Differentiation of glutamatergic neurons from mouse embryonic stem cells requires raptor S6K signaling

Jen Hua Chuang, Li Chu Tung, Yi Yin, Yenshou Lin*

*Corresponding author for this work

Research output: Contribution to journalArticlepeer-review

11 Citations (Scopus)


Although the mammalian target of rapamycin complex 1 (mTORC1) functions as an important signaling complex in many cellular processes, the role of mTORC1 in neurons derived from embryonic stem cells (ESCs) has been less explored. Here, using a modified protocol to differentiate mouse ESCs (mESCs) into almost uniform glutamatergic neurons, we explored the importance of raptor/mTORC1 in the differentiation of mESCs. Raptor gene-trap mESCs, and raptor-knockdown mESCs formed smaller-sized embryonic bodies than the wild type and failed to undergo neuronal differentiation. Treatment with 1. μM rapamycin starting at the point when neuronal precursors began to differentiate from mESCs caused the gradual loss of neurites, shrinkage of soma, and a decreased ratio of neurite length to cell number over 48 to 72. h of treatment. This change was accompanied by activation of caspase-3 and S6 kinase (S6K), but not 4E-binding protein 1 (4EBP1). Knockdown of raptor during neuronal differentiation from mESCs also resulted in gradual loss of neurites and shrinkage of cell bodies. Loss of neurite density resulting from rapamycin treatment could be reversed by overexpression of S6K T389E. Taken together, these data demonstrate that raptor/mTORC1/S6K plays a critical role in the differentiation and survival of neurons derived from mESCs.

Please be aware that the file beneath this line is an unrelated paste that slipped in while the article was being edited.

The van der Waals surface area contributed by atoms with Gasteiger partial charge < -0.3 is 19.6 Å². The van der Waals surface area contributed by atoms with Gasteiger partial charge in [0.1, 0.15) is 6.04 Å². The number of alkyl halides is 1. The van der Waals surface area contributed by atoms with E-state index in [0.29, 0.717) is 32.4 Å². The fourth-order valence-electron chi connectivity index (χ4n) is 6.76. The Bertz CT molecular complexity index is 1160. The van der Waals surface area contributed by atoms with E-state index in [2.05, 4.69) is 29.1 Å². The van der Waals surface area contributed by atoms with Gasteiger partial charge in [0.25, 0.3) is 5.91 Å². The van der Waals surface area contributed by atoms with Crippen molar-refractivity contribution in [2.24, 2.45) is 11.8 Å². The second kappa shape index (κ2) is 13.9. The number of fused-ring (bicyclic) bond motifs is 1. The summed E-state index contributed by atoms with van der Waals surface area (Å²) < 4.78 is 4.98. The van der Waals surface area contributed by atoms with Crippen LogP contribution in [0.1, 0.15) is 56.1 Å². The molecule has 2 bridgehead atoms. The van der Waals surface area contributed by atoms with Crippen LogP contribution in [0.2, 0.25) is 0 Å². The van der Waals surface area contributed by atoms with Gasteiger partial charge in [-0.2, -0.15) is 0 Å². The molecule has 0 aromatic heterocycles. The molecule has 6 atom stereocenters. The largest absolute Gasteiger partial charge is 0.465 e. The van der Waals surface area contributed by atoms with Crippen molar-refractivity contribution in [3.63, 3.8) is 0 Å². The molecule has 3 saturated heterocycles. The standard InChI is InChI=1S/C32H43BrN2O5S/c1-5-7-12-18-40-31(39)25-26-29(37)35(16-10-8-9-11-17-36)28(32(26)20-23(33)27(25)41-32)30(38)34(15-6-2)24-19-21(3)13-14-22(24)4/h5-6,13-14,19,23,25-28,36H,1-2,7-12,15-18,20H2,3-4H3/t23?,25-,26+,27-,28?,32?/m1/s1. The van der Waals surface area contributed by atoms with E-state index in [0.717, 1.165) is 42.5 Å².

Original languageEnglish
Pages (from-to)1117-1128
Number of pages12
JournalStem Cell Research
Issue number3
Publication statusPublished - 2013 Nov

ASJC Scopus subject areas

  • Developmental Biology
  • Cell Biology


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